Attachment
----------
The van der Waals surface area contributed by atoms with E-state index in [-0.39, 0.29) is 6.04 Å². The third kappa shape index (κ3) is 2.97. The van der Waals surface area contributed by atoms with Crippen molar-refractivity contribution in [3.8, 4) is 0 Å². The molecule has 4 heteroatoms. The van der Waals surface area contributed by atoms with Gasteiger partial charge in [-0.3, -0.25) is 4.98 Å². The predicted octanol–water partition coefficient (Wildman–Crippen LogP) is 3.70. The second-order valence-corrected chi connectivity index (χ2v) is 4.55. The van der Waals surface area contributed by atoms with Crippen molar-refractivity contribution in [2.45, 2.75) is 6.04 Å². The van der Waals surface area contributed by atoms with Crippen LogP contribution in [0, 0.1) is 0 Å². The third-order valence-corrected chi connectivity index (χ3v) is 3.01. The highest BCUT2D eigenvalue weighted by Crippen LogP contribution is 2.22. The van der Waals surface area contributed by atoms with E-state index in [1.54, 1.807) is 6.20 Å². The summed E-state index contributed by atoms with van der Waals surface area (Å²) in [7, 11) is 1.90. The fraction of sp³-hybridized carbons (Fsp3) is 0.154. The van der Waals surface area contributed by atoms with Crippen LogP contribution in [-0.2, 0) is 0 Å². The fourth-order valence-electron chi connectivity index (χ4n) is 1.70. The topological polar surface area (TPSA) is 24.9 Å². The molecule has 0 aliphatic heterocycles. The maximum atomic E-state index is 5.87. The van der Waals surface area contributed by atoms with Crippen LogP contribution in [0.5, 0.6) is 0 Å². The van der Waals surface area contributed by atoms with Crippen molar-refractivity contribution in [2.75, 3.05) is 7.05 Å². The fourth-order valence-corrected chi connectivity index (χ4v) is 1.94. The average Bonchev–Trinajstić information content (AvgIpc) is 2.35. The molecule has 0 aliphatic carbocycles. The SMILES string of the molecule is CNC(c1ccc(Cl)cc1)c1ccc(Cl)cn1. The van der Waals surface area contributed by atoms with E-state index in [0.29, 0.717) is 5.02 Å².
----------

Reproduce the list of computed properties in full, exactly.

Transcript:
The van der Waals surface area contributed by atoms with E-state index in [-0.39, 0.29) is 6.04 Å². The third kappa shape index (κ3) is 2.97. The van der Waals surface area contributed by atoms with Crippen molar-refractivity contribution in [3.8, 4) is 0 Å². The molecule has 4 heteroatoms. The van der Waals surface area contributed by atoms with Gasteiger partial charge in [-0.3, -0.25) is 4.98 Å². The predicted octanol–water partition coefficient (Wildman–Crippen LogP) is 3.70. The second-order valence-corrected chi connectivity index (χ2v) is 4.55. The van der Waals surface area contributed by atoms with Crippen molar-refractivity contribution in [2.45, 2.75) is 6.04 Å². The van der Waals surface area contributed by atoms with Crippen LogP contribution in [0, 0.1) is 0 Å². The third-order valence-corrected chi connectivity index (χ3v) is 3.01. The highest BCUT2D eigenvalue weighted by Crippen LogP contribution is 2.22. The van der Waals surface area contributed by atoms with E-state index in [1.54, 1.807) is 6.20 Å². The summed E-state index contributed by atoms with van der Waals surface area (Å²) in [7, 11) is 1.90. The fraction of sp³-hybridized carbons (Fsp3) is 0.154. The van der Waals surface area contributed by atoms with Crippen LogP contribution in [-0.2, 0) is 0 Å². The fourth-order valence-electron chi connectivity index (χ4n) is 1.70. The topological polar surface area (TPSA) is 24.9 Å². The molecule has 0 aliphatic heterocycles. The maximum atomic E-state index is 5.87. The van der Waals surface area contributed by atoms with Crippen LogP contribution in [0.5, 0.6) is 0 Å². The van der Waals surface area contributed by atoms with Crippen molar-refractivity contribution in [2.75, 3.05) is 7.05 Å². The fourth-order valence-corrected chi connectivity index (χ4v) is 1.94. The average Bonchev–Trinajstić information content (AvgIpc) is 2.35. The molecule has 0 aliphatic carbocycles. The SMILES string of the molecule is CNC(c1ccc(Cl)cc1)c1ccc(Cl)cn1. The van der Waals surface area contributed by atoms with E-state index in [0.29, 0.717) is 5.02 Å².